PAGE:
Although Mitt Romney reiterated his opposition to allowing gay couples to marry on Wednesday, he avoided talk of "protecting" or "defending" marriage and instead spoke of gay couples' "loving" relationships.
At the Univision "Meet the Candidates" forum held on Wednesday night, Romney was asked by moderator Jorge Ramos what advice the presidential candidate would have for his children, grandchildren or other relatives if they were gay and came to him and said they wanted to get married. Romney's answer was not substantively different than his past answers, but the answer's tone reflects the quickly shifting ground on the issue. And the setting was particularly notable: Republicans not long ago saw marriage as an issue with which to court Hispanic Catholics.
Romney seemed deliberately to avoid more conservative elements of his position. Although Ramos referred to Romney's stated support for a constitutional amendment to ban same-sex couples from marrying, Romney mentioned neither that proposed amendment nor his support for the federal Defense of Marriage Act in his answer.
Noting that same-sex couples can be "living in a loving relationship together," Romney said that such couples could have a "domestic partnership." To that end, he added, "I can see rights, such as hospital visitation rights, and similar types of things, being provided to those individuals."
Romney's reference to gay couples "living in a loving relationship together" is an unusual acknowledgment from Romney of love between gay and lesbian couples.
The nation's largest LGBT political group, the Human Rights Campaign, found the answer to be illuminating but, ultimately, not important for this election.
"It is a measure of how far we have come that the Republican candidate for president is using words like 'loving' in describing our relationships," HRC vice president for communications Fred Sainz said, noting that the comments come from "the standard-bearer of the platform that Tony Perkins wrote."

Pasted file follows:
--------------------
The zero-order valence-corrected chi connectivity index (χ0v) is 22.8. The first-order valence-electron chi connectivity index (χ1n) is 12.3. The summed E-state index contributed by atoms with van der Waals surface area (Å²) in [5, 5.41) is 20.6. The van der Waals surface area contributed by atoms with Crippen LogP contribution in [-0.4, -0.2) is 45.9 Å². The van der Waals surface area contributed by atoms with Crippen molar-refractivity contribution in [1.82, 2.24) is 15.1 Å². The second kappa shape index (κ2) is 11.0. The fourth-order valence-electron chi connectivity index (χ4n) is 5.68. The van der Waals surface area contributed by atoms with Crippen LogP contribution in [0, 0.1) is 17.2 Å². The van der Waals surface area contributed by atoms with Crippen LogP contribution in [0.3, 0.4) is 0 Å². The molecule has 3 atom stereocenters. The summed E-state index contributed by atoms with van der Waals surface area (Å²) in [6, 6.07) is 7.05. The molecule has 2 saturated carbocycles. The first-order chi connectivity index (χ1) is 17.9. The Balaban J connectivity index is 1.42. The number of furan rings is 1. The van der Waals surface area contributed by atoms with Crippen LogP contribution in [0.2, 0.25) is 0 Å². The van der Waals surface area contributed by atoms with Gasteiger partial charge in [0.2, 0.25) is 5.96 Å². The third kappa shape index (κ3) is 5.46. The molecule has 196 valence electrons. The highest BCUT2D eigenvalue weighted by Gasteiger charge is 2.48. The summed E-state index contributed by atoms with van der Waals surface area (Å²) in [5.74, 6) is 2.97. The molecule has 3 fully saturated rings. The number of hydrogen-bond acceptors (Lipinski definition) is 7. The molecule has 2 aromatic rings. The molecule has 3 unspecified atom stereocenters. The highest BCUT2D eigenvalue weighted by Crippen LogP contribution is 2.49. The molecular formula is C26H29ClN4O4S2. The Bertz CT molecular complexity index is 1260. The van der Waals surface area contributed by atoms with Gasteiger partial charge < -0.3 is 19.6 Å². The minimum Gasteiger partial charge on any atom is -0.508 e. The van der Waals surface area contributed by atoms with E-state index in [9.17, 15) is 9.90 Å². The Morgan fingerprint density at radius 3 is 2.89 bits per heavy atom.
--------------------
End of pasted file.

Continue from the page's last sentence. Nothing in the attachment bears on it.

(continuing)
Sainz added, though, "At the end of the day, it means nothing. The only thing that he will reference as a privilege of the 'domestic partnerships' he discusses is hospital visitation — which we already have. So, I'd say, 'One right down, 1,192 to go, Gov. Romney.'"
Additionally, Romney said at the Univision forum that same-sex couples "should be able to ... raise a family as they would choose" — a line that would appear to support gay parents adopting children, an issue on which the candidate has given conflicting statements in the past.
The Romney campaign played down the comment, with spokesman Ryan Williams telling BuzzFeed today, "Gov. Romney has consistently said that gay adoption should be assessed on a state-by-state basis — not at the federal level."
Similarly, in May, Romney gave an interview one day that appeared to support gay parents adopting children, but the next day he clarified that he was only "acknowledg[ing]" that such adoptions are legal in many states.
Sainz, whose organization has endorsed President Obama's re-election, said, "It's lipstick on a pig to me. No matter what words he uses, they aren't policy. While an important human connection, it doesn't give us any of the protections that our community needs."
Romney's full Univision answer about the advice he would give a gay family member who wanted to get married:
My kids are all married, so I'd be surprised. But I have grandchildren. I love my children and my grandchildren, and I would of course want them to be happy.
My view is this, that individuals should be able to pursue a relationship of love and respect and raise a family as they would choose. I would like to have the term 'marriage' continue to be associated with a relationship between one man and one woman.
That certainly doesn't prevent two people of the same gender, living in a loving relationship together, having a domestic partnership if you will. I can see rights, such as hospital visitation rights, and similar types of things, being provided to those individuals. But marriage, for me, continues to be a relationship between a man and a woman.
Chris Geidner is a Supreme Court correspondent for BuzzFeed News and is based in Washington, DC.
Contact Chris Geidner at email@example.com.
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